"We have done genetic interventions and think we are close to having genetic access," he said.
It's not the first project to use the dragonfly as a model for flight. Atlanta-based TechJet has designed and built a robot dragonfly. A spinoff firm from Oxford University is partnering with Britain's defense ministry on the "Skeeter" hovering drone that mimics the dragonfly's movements; while Harvard's Microrobotics Lab has built a "robo-bee."
Other groups are also controlling animal movement through "optogenetics" or inserting genes from the eye into parts of the brain that control movement. The brain cells, or neurons, can then be controlled with pulses of blue light, which then result in animal movement.
A Yale University team recently announced it could turn an ordinary mouse into a ferocious hunter using this method.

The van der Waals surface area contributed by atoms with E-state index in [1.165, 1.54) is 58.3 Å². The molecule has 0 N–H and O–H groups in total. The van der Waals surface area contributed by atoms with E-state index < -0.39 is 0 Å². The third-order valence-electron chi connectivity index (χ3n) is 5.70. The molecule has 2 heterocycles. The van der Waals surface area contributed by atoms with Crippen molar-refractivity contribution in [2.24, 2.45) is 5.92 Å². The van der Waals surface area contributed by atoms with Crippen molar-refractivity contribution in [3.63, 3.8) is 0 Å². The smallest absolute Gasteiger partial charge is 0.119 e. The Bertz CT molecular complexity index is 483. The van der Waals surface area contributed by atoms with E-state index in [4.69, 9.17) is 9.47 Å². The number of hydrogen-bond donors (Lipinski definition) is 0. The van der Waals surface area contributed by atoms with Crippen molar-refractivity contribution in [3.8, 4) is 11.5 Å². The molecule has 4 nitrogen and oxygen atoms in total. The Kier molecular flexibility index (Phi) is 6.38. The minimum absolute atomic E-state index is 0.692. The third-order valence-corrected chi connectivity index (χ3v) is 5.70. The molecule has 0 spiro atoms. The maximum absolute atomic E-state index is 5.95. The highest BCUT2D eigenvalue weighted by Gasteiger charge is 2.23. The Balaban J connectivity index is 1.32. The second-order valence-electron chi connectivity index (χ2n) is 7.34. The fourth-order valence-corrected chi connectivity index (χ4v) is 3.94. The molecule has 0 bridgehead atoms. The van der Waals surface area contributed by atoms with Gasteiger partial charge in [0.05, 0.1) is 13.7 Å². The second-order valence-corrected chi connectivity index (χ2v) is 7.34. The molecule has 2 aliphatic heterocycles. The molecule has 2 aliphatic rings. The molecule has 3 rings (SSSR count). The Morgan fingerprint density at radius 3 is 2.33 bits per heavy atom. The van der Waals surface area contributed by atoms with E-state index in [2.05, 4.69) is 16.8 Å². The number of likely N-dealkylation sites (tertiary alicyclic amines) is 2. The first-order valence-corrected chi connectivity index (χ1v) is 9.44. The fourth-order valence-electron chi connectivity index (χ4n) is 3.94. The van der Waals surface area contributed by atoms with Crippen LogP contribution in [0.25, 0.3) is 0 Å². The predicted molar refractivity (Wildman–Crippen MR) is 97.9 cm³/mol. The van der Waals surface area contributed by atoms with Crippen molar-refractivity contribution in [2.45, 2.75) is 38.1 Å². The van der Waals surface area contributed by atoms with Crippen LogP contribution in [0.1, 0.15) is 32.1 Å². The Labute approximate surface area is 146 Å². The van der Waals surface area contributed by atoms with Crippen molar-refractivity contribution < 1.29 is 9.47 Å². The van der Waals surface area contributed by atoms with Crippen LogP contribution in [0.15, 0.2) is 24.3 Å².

At HHMI, Leonardo is using a dragonfly because it has defined movement patterns in flight, and because it has big neurons which are easy to work with in the lab.
"The advantage we have in dragonflies is that we think we have found a very special class of neurons that implements sophisticated steering, much like the remote controller of a drone, for a specific behavior - prey capture," he said. "The specificity of these neurons to prey capture is important. What I think we can do is show that these neurons will drive specific steering maneuvers during prey capture flights - maneuvers we control."